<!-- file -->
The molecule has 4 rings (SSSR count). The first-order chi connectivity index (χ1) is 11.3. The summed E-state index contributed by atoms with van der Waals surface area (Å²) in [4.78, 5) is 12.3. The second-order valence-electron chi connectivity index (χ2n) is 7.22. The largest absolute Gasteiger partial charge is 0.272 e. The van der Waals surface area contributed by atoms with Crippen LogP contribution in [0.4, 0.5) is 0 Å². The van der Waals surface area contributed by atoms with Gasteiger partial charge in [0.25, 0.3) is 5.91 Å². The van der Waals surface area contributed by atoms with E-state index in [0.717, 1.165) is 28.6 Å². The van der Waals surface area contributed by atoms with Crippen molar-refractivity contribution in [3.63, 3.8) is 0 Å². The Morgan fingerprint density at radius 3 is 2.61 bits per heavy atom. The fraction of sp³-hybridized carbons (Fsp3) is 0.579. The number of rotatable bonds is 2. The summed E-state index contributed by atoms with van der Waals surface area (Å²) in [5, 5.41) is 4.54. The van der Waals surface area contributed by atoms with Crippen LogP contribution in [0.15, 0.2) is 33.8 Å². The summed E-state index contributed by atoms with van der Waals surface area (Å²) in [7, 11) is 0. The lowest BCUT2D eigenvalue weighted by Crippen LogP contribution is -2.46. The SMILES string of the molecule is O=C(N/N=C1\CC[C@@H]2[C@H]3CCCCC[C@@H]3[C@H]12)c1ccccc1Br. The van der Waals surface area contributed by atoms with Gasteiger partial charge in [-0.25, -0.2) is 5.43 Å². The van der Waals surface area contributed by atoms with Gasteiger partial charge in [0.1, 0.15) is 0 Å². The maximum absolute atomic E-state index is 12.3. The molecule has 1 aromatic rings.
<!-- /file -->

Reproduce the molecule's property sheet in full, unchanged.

The molecule has 4 rings (SSSR count). The first-order chi connectivity index (χ1) is 11.3. The summed E-state index contributed by atoms with van der Waals surface area (Å²) in [4.78, 5) is 12.3. The second-order valence-electron chi connectivity index (χ2n) is 7.22. The largest absolute Gasteiger partial charge is 0.272 e. The van der Waals surface area contributed by atoms with Crippen LogP contribution in [0.4, 0.5) is 0 Å². The van der Waals surface area contributed by atoms with Gasteiger partial charge in [0.25, 0.3) is 5.91 Å². The van der Waals surface area contributed by atoms with E-state index in [0.717, 1.165) is 28.6 Å². The van der Waals surface area contributed by atoms with Crippen molar-refractivity contribution in [3.63, 3.8) is 0 Å². The Morgan fingerprint density at radius 3 is 2.61 bits per heavy atom. The fraction of sp³-hybridized carbons (Fsp3) is 0.579. The number of rotatable bonds is 2. The summed E-state index contributed by atoms with van der Waals surface area (Å²) in [5, 5.41) is 4.54. The van der Waals surface area contributed by atoms with Crippen LogP contribution in [0.15, 0.2) is 33.8 Å². The summed E-state index contributed by atoms with van der Waals surface area (Å²) in [7, 11) is 0. The lowest BCUT2D eigenvalue weighted by Crippen LogP contribution is -2.46. The SMILES string of the molecule is O=C(N/N=C1\CC[C@@H]2[C@H]3CCCCC[C@@H]3[C@H]12)c1ccccc1Br. The van der Waals surface area contributed by atoms with Gasteiger partial charge in [-0.25, -0.2) is 5.43 Å². The van der Waals surface area contributed by atoms with Gasteiger partial charge in [0.1, 0.15) is 0 Å². The maximum absolute atomic E-state index is 12.3. The molecule has 1 aromatic rings.